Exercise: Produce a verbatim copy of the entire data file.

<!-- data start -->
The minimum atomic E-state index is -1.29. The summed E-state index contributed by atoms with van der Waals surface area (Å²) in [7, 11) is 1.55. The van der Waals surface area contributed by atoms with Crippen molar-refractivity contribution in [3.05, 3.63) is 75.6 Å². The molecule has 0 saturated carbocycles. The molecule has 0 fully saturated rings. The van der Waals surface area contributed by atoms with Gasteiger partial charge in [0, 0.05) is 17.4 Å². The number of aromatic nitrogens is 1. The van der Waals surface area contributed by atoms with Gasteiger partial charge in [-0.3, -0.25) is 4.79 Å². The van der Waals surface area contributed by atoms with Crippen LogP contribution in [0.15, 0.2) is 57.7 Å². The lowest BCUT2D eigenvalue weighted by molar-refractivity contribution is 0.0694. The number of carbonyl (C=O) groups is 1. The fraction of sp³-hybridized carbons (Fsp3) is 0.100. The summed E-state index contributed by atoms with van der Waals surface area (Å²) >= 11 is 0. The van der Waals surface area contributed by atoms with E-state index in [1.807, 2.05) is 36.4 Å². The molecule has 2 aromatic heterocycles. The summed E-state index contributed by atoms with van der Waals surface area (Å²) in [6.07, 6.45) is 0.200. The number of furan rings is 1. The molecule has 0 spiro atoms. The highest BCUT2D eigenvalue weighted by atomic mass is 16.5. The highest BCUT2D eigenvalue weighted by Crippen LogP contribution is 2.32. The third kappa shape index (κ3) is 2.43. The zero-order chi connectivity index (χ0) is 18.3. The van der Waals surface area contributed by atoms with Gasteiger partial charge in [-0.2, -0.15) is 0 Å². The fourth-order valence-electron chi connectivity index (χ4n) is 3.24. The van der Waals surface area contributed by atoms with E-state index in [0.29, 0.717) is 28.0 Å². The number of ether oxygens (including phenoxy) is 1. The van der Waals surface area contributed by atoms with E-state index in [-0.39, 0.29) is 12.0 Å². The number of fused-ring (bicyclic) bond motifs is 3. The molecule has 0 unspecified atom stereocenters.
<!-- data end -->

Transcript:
The minimum atomic E-state index is -1.29. The summed E-state index contributed by atoms with van der Waals surface area (Å²) in [7, 11) is 1.55. The van der Waals surface area contributed by atoms with Crippen molar-refractivity contribution in [3.05, 3.63) is 75.6 Å². The molecule has 0 saturated carbocycles. The molecule has 0 fully saturated rings. The van der Waals surface area contributed by atoms with Gasteiger partial charge in [0, 0.05) is 17.4 Å². The number of aromatic nitrogens is 1. The van der Waals surface area contributed by atoms with Gasteiger partial charge in [-0.3, -0.25) is 4.79 Å². The van der Waals surface area contributed by atoms with Crippen LogP contribution in [0.15, 0.2) is 57.7 Å². The lowest BCUT2D eigenvalue weighted by molar-refractivity contribution is 0.0694. The number of carbonyl (C=O) groups is 1. The fraction of sp³-hybridized carbons (Fsp3) is 0.100. The summed E-state index contributed by atoms with van der Waals surface area (Å²) >= 11 is 0. The van der Waals surface area contributed by atoms with E-state index in [1.807, 2.05) is 36.4 Å². The molecule has 2 aromatic heterocycles. The summed E-state index contributed by atoms with van der Waals surface area (Å²) in [6.07, 6.45) is 0.200. The number of furan rings is 1. The molecule has 0 spiro atoms. The highest BCUT2D eigenvalue weighted by atomic mass is 16.5. The highest BCUT2D eigenvalue weighted by Crippen LogP contribution is 2.32. The third kappa shape index (κ3) is 2.43. The zero-order chi connectivity index (χ0) is 18.3. The van der Waals surface area contributed by atoms with Gasteiger partial charge in [-0.2, -0.15) is 0 Å². The fourth-order valence-electron chi connectivity index (χ4n) is 3.24. The van der Waals surface area contributed by atoms with E-state index in [0.29, 0.717) is 28.0 Å². The number of ether oxygens (including phenoxy) is 1. The van der Waals surface area contributed by atoms with E-state index in [-0.39, 0.29) is 12.0 Å². The number of fused-ring (bicyclic) bond motifs is 3. The molecule has 0 unspecified atom stereocenters.